Muhammed Alim Khan and Russian imperialism
Muhammed Alim Khan, 1880-1944 CE, was the last emir of the Manghud dynasty who ruled the emirate of Bukhara, in today’s Uzbekistan. (See the photo above) The Manghuds considered themselves the direct descendants of Genghis Khan via Nogai Khan, Genghis’ great-great-grandson who was a leader of the Golden Horde. Once the Mongols had been ousted from Russia itself, the Nogai Horde, as it was known, retreated to two main areas, one north of the Black Sea and the other north of the Caspian Sea. From here they conducted raids on Russian territory, absconding with young boys who they sold to the Ottomans in Constantinople as soldiers. The Nogais, that is, were in charge of supplying the Ottomans with janissaries. [read more: The Janissaries and Turkish music]
Little by little, however, the Nogais were pushed south and eastwards by Russian settlers and by the advancing Russian army. In the end they came to inhabit an area in Central Asia known as Transoxania, with Bukhara and Samarkand as its two main cities. Here the Manghud family established themselves as emirs in 1785, but the Russians eventually caught up with them here too and in 1868 they occupied and annexed much of the emirate. The remainder became a Russian protectorate in which the emirs retained full power only over domestic matters. The emirate of Bukhara displayed a multicultural mix of peoples, including Uzbeks, Tajiks and Jews, and the capital became home to prominent poets, calligraphers and scholars. (See the photos below)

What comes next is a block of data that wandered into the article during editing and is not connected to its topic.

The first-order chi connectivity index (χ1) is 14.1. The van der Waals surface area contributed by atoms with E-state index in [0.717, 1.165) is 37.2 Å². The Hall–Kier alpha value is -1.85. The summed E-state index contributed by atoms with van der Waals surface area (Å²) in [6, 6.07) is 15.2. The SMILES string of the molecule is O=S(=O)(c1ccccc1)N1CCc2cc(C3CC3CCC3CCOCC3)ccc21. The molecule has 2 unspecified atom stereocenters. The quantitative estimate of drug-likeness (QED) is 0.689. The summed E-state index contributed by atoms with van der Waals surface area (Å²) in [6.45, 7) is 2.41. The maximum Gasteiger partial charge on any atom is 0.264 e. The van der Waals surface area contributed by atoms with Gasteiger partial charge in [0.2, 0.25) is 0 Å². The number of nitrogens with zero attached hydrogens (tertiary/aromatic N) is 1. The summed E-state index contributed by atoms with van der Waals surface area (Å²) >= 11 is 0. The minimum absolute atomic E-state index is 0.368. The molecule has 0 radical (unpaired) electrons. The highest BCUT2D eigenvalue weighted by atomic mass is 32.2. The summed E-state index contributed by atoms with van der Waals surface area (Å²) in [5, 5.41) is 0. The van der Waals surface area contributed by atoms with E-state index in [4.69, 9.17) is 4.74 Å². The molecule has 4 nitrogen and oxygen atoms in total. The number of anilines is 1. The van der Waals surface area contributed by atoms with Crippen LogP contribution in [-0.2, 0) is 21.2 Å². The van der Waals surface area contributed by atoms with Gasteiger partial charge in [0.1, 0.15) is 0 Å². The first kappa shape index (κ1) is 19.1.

At the age of thirteen, Muhammed Alim Khan was sent by his father to Saint Petersburg to study government and modern military techniques. He returned home in 1896 and was appointed governor of one of the emirate’s provinces. In 1910, on his father’s death, he replaced him as emir. Muhammed Alim Khan started out as a modernizing ruler with an ambition to combat corruption but he soon realized that any lasting reforms were bound to make his own position more precarious. He was challenged by modernizers – “Young Bukhara” – who sought more far-reaching change. After the Russian revolution in 1917, these radicals called on the Soviet state to help them and in September 1920 the Red Army intervened and established a “Bukharan People’s Soviet Republic.” Muhammed Alim Khan took refuge in Afghanistan and this is where he died in 1944. He had a son who turned on his father and joined the Red Army. He also had a daughter who first worked for Radio Kabul and, when the Russians in 1979 invaded also Afghanistan, emigrated to the United States and continued to work as a journalist for Voice of America. Muhammed Alim Khan was the only Manghud ruler to add the title of “caliph” to his name and he was the last direct descendant of Genghis Khan to serve as the ruler of a state.
The photo of Muhammed Alim Khan above was taken by the Russian chemist and photographer Sergey Prokudin-Gorsky, 1863-1944 CE. This too is a remarkable story. Prokudin-Gorsky was one of the first Russians to experiment with color photography, having learned the technique from Adolf Miethe in Berlin in 1902. After a successful demonstration before the tsar and his family in 1909, Prokudin-Gorsky was given the official commission to travel around the Russian empire and document its many wonders on color plates. He was given a refitted railway car to use as a lab and until the eve of the revolution he produced up to 10,000 photographs. It was during these travels that he visited Bukhara and took the photo of the emir.
After the Russian revolution, Prokudin-Gorsky was appointed professor by the new regime but he preferred to emigrate to Paris where he opened a photographic studio which he ran together with his children. He died in 1944, the same year as Muhammed Alim Khan. The photographic plates which had been gathering mold in the basement of his Parisian apartment house were sold to the Library of Congress in Washington D.C. in 1948. The collection contains close to 2,000 negatives and is now in the process of being digitalized and put on-line. See link to the right.